Out-of-staters find home away from home in softball teammates

By Bobby Reagan

One of the hardest things for students attending an out-of-state school to endure is being hundreds of miles away from their families. But the non-Kentucky members of the UK softball team have found a new family since their arrival in Lexington — their teammates.

“At first the transition is weird because I was so used to being around my family and all of a sudden I wasn’t seeing them anymore,” said sophomore Molly Johnson, a utility player from Tucson, Ariz. “I started seeing my teammates more and more, and in a way they started to become my family.”

Megan Yocke, a freshman catcher and infielder from Sunnyvale, Calif., agreed with Johnson. She said she first realized how close she had grown to her teammates when she returned to UK after a visit home to see her mother while she was sick.

“When I came back and had my teammates waiting for me, I knew I made the right decision,” Yocke said of playing softball for UK. “That convinced me that no matter how far away I was, I had a family.”

Ashley Dimkich, a senior first baseman from San Marino, Calif., said having the support of her teammates made Kentucky feel like home ever since her freshman year.

“My family is my biggest support system, but the team is the greatest group of girls around, and I couldn’t ask for an easier transition,” Dimkich said. “There were some rough days earlier in my career, but my teammates were always there to get me through it, and I’ve loved Kentucky since then.”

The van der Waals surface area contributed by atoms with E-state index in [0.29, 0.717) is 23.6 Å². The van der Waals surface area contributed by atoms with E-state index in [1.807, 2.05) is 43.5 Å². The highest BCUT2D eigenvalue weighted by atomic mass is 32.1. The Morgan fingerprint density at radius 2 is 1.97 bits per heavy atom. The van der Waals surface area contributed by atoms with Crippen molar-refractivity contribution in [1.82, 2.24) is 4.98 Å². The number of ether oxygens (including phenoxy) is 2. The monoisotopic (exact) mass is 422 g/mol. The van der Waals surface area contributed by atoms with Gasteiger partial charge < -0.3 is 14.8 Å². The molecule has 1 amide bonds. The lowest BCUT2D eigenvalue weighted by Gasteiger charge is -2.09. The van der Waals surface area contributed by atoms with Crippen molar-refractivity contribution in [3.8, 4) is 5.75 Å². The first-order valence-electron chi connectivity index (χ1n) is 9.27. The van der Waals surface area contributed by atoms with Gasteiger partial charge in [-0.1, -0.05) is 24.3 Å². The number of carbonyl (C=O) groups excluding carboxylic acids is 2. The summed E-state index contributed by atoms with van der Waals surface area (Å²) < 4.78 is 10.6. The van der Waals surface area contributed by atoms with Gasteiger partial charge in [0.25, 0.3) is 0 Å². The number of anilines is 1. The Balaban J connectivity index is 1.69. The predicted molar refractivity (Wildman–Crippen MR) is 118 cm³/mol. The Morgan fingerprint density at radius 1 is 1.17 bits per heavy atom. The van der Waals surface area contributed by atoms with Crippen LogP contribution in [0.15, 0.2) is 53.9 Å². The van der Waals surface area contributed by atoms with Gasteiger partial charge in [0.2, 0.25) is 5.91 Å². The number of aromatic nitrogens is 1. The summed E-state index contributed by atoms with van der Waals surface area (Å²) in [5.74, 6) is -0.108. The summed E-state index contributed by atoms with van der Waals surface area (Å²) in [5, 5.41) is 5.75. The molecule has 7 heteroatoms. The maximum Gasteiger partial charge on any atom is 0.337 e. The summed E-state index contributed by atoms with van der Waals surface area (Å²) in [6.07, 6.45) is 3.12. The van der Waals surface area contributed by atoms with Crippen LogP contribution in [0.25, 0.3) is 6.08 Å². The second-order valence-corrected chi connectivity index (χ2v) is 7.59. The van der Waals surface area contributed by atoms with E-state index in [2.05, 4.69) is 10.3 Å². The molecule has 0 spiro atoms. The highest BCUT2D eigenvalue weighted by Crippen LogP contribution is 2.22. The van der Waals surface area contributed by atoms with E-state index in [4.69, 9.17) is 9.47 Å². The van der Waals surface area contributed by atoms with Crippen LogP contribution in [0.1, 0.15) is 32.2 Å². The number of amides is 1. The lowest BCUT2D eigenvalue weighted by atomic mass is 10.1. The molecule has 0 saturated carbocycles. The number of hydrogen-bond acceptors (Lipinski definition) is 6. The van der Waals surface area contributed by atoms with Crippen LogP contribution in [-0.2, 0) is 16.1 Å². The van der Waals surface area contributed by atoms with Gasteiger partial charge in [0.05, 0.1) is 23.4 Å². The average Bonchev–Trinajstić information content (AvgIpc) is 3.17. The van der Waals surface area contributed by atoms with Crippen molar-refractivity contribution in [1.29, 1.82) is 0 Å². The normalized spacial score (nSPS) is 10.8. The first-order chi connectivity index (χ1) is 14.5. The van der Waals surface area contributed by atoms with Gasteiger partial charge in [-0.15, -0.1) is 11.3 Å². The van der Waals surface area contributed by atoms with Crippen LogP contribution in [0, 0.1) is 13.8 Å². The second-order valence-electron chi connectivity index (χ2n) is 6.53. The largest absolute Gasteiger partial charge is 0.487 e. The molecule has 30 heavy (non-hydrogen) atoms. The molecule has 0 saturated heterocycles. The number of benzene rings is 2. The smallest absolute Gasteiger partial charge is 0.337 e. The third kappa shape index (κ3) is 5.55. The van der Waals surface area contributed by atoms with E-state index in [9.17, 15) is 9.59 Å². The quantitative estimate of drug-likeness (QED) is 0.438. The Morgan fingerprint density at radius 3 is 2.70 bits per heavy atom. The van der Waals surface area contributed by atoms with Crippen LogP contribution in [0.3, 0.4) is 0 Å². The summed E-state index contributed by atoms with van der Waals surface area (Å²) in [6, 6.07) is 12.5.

There is not a player on UK’s team who hails from the Lexington area. Only five members of the Cats’ 16-player roster are from the Commonwealth. The squad features three players from Arizona, two from California, and players from Oregon, Alabama, Texas, Ohio and New York.

But the diverse group has formed a family-like bond during its time on the field together.

Yocke said the support of her teammates’ parents during games has helped her adapt to playing away from her own family for the first time.

“Even though I never met the other parents, they all knew my name and supported me,” Yocke said. “It reminded me of coming to UK for the first time and my teammates supporting me, it just makes the transition easier.”

Most of the out-of-staters, especially those from the west coast, agreed the toughest transition to playing in Lexington was learning to play in cold weather. Dimkich said that while she enjoys the different seasons, playing at the tail end of winter has its downfalls.

“I love being able to have all different seasons, but I absolutely hate playing in 30-degree weather,” Dimkich said. “Even after four years, I’m still not that used to it.”

While she might not be used to the cold weather, Dimkich hit the first home run of her four-year career in the Chattanooga Frost Classic during a 10-4 victory over Marshall on Saturday.

The trio has also had to adapt to living and playing in the city of Lexington. Dimkich said southern hospitality was something she found very different.

“The people in Kentucky are much nicer,” Dimkich said. “Walking around in the city you’ll have people come up to you and say hello, while back in California I felt you just got dirty looks.”

Despite battling the cold weather, being away from their families and the culture shock of life in Kentucky, the tight-knit group is off to a 9-7 start, and the team is currently riding a seven-game winning streak.

The Cats host Valparaiso University and Longwood University in the Frostbite Classic at the UK Softball Complex this weekend, but will first look to extend that winning streak tomorrow with a 5 p.m. showdown against archrival Louisville.